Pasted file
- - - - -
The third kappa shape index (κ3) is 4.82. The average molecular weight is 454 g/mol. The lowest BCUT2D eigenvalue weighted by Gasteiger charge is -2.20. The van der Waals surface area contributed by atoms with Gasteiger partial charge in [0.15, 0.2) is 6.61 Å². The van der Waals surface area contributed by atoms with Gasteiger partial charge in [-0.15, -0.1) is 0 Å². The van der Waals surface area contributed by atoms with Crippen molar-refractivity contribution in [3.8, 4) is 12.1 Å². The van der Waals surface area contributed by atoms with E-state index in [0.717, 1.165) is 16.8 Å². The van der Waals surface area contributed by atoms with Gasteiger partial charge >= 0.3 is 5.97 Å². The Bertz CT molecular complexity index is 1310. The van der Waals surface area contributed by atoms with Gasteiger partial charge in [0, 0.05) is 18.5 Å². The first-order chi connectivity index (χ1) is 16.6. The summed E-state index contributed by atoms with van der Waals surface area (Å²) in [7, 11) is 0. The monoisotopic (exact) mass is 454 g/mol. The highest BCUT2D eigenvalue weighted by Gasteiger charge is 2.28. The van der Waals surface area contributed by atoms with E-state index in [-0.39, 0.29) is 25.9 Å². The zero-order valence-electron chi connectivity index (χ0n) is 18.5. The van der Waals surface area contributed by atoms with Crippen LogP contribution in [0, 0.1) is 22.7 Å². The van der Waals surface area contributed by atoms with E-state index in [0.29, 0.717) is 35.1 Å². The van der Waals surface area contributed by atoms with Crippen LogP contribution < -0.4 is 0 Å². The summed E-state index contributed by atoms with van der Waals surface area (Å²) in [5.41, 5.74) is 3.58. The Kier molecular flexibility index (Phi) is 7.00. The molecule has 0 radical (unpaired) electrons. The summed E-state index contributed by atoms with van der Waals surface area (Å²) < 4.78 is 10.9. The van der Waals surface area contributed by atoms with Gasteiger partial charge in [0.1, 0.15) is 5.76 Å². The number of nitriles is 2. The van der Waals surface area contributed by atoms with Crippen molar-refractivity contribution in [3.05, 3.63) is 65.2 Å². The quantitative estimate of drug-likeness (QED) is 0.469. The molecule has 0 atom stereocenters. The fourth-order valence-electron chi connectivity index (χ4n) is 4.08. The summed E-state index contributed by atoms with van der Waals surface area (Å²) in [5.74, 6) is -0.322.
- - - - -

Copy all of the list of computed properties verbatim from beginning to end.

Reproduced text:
The third kappa shape index (κ3) is 4.82. The average molecular weight is 454 g/mol. The lowest BCUT2D eigenvalue weighted by Gasteiger charge is -2.20. The van der Waals surface area contributed by atoms with Gasteiger partial charge in [0.15, 0.2) is 6.61 Å². The van der Waals surface area contributed by atoms with Gasteiger partial charge in [-0.15, -0.1) is 0 Å². The van der Waals surface area contributed by atoms with Crippen molar-refractivity contribution in [3.8, 4) is 12.1 Å². The van der Waals surface area contributed by atoms with E-state index in [0.717, 1.165) is 16.8 Å². The van der Waals surface area contributed by atoms with Gasteiger partial charge >= 0.3 is 5.97 Å². The Bertz CT molecular complexity index is 1310. The van der Waals surface area contributed by atoms with Gasteiger partial charge in [0, 0.05) is 18.5 Å². The first-order chi connectivity index (χ1) is 16.6. The summed E-state index contributed by atoms with van der Waals surface area (Å²) in [7, 11) is 0. The monoisotopic (exact) mass is 454 g/mol. The highest BCUT2D eigenvalue weighted by Gasteiger charge is 2.28. The van der Waals surface area contributed by atoms with E-state index in [-0.39, 0.29) is 25.9 Å². The zero-order valence-electron chi connectivity index (χ0n) is 18.5. The van der Waals surface area contributed by atoms with Crippen LogP contribution in [0, 0.1) is 22.7 Å². The van der Waals surface area contributed by atoms with E-state index in [0.29, 0.717) is 35.1 Å². The van der Waals surface area contributed by atoms with Crippen LogP contribution < -0.4 is 0 Å². The summed E-state index contributed by atoms with van der Waals surface area (Å²) in [5.41, 5.74) is 3.58. The Kier molecular flexibility index (Phi) is 7.00. The molecule has 0 radical (unpaired) electrons. The summed E-state index contributed by atoms with van der Waals surface area (Å²) < 4.78 is 10.9. The van der Waals surface area contributed by atoms with Gasteiger partial charge in [0.1, 0.15) is 5.76 Å². The number of nitriles is 2. The van der Waals surface area contributed by atoms with Crippen molar-refractivity contribution in [3.05, 3.63) is 65.2 Å². The quantitative estimate of drug-likeness (QED) is 0.469. The molecule has 0 atom stereocenters. The fourth-order valence-electron chi connectivity index (χ4n) is 4.08. The summed E-state index contributed by atoms with van der Waals surface area (Å²) in [5.74, 6) is -0.322.